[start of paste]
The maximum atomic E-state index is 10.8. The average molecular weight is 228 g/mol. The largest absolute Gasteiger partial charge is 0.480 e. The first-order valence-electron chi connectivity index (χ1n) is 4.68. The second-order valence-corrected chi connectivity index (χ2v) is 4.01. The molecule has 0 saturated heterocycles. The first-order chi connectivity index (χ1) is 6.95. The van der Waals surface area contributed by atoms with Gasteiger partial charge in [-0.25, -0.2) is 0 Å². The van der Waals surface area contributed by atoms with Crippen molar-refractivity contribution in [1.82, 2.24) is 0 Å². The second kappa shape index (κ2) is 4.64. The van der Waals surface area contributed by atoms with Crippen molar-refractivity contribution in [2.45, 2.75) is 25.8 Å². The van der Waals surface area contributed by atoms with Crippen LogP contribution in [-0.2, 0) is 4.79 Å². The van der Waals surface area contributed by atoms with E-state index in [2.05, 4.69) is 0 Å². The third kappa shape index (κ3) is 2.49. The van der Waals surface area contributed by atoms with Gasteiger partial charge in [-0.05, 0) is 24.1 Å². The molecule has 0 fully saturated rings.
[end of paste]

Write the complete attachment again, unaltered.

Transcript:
The maximum atomic E-state index is 10.8. The average molecular weight is 228 g/mol. The largest absolute Gasteiger partial charge is 0.480 e. The first-order valence-electron chi connectivity index (χ1n) is 4.68. The second-order valence-corrected chi connectivity index (χ2v) is 4.01. The molecule has 0 saturated heterocycles. The first-order chi connectivity index (χ1) is 6.95. The van der Waals surface area contributed by atoms with Gasteiger partial charge in [-0.25, -0.2) is 0 Å². The van der Waals surface area contributed by atoms with Crippen molar-refractivity contribution in [1.82, 2.24) is 0 Å². The second kappa shape index (κ2) is 4.64. The van der Waals surface area contributed by atoms with Crippen molar-refractivity contribution in [2.45, 2.75) is 25.8 Å². The van der Waals surface area contributed by atoms with Crippen LogP contribution in [-0.2, 0) is 4.79 Å². The van der Waals surface area contributed by atoms with E-state index in [2.05, 4.69) is 0 Å². The third kappa shape index (κ3) is 2.49. The van der Waals surface area contributed by atoms with Gasteiger partial charge in [-0.05, 0) is 24.1 Å². The molecule has 0 fully saturated rings.